Air Canada has long been the leader in finding things to sell that were not previously offered at all, and it appears they’ve done it again. Now, you can earn some cash by volunteering in advance to be bumped if they need your seat closer to departure. I like the idea a lot, but I do have to wonder if the execution could have been done better.
Unfortunately, it’s not a very straightforward process. Air Canada says that to take advantage of the opportunity, you have to go to the Optiontown website. Apparently, they’re the ones taking the risk here. Once there, you put in your confirmation number and last name and they prepare your offer.
Only parties of 1 or 2 people traveling on Tango or Tango Plus (the cheapest) fares are eligible on flights within Canada or between Canada and the US. Even those people may not be offered the option on every flight. When you enter your information, you get to decide how flexible you are. If you give them a wider range of availability (up to three days), you can earn more than if you just have a few hours of leeway. Once you pick your time range, they give you specific flights within that range from which to choose. At that point, you pick the actual flight that you would be willing to take as an alternate to your original, if they need you.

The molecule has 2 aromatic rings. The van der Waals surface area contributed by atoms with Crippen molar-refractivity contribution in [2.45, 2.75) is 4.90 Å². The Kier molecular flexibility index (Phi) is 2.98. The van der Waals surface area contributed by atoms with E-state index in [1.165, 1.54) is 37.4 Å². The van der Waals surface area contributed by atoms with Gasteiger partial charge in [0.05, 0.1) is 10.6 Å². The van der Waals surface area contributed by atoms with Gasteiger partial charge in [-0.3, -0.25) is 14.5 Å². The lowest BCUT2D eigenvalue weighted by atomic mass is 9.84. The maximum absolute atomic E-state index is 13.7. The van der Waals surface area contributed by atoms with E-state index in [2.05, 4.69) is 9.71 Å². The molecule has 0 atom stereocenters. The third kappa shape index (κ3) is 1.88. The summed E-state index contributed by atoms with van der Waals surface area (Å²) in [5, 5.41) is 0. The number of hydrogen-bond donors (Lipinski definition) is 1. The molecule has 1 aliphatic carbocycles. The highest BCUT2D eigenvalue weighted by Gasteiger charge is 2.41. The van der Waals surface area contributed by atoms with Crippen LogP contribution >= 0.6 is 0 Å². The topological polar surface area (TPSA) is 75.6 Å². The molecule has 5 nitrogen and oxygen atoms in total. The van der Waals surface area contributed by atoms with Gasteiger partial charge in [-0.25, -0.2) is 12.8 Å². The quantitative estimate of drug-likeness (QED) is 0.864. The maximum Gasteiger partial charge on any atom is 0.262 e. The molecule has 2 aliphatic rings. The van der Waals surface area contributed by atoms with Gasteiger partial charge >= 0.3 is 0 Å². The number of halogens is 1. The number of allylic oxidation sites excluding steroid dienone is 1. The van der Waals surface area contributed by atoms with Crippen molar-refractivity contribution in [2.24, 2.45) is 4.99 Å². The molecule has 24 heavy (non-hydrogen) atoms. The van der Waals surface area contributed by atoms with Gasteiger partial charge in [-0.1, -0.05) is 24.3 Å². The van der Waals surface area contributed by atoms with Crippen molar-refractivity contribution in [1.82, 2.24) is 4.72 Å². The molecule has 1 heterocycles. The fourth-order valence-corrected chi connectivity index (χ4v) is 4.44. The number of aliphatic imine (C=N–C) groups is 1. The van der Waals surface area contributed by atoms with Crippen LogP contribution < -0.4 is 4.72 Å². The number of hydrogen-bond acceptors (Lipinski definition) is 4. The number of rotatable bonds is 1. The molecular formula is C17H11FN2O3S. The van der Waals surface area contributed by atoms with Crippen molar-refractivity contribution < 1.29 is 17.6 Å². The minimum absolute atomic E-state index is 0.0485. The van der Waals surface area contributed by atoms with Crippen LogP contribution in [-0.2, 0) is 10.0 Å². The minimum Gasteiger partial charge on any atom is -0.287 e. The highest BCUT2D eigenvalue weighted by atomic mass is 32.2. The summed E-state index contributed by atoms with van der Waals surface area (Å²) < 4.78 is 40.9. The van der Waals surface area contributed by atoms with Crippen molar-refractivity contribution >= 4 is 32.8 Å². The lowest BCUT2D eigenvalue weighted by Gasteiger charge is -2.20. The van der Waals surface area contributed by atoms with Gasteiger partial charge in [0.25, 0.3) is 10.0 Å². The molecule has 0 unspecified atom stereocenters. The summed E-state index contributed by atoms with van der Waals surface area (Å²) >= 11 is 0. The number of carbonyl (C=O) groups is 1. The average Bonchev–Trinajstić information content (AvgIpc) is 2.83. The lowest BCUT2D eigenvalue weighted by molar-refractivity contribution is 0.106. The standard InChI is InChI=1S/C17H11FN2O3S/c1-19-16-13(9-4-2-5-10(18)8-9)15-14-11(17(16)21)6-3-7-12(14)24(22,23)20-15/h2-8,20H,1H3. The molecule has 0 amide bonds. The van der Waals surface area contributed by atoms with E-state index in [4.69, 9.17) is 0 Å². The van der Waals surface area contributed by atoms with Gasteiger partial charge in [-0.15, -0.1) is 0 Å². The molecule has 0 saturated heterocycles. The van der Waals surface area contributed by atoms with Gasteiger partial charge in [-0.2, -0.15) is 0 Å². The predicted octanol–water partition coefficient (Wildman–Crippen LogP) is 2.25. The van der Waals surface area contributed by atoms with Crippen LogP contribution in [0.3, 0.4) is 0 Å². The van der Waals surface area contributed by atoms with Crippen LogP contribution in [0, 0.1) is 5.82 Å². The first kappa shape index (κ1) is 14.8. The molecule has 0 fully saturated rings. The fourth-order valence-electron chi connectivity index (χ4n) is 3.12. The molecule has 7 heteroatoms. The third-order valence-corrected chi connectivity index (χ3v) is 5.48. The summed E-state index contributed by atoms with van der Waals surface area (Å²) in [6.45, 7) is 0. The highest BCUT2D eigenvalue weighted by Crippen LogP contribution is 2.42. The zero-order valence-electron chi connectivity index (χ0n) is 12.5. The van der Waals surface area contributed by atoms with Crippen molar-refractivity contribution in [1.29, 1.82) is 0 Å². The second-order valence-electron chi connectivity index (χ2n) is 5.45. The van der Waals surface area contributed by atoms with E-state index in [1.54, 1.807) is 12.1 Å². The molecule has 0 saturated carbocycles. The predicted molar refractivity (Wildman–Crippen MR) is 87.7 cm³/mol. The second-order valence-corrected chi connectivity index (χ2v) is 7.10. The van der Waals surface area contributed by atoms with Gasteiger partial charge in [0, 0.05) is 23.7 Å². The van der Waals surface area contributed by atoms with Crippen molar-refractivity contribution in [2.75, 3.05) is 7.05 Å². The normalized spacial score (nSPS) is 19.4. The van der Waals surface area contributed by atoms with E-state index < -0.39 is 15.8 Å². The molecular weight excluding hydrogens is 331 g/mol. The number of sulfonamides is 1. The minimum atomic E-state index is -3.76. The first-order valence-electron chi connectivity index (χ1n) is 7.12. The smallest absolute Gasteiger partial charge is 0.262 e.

Finally, you get to choose how far in advance you need to know your plans, either 2 or 4 days prior to departure. If you give them 2 days, they’ll pay you more than if you need 4 days. More flexibility means more money for you.
So how much can you get? They’ll give you up to $7 (USD or CAD) just for signing up. Then if they actually opt to switch you to the new flight, they’ll give you up to $50 more each way. It’s not as much as you could get if you were bumped at the airport, but that makes sense. They’re giving you much more advance notice and they even let you pick your alternative.
This seems like a win-win to me. For Air Canada, they can gain flexibility. If they want to overbook as the flight gets closer, they know how many options they have to move people around. And it will ultimately cost them less to bump people in both monetary and emotional costs. For passengers, they can earn a little extra cash and pick the flight to which they’d want to switch.
My only complaint is that it’s a very complicated system, and you won’t know how much you could make until you actually go through the motions of signing up. That’s a lot of hassle for something that you may not opt to accept if the payment isn’t high enough. But still, it’s better than nothing. Let me know if anyone has the chance to give it a try.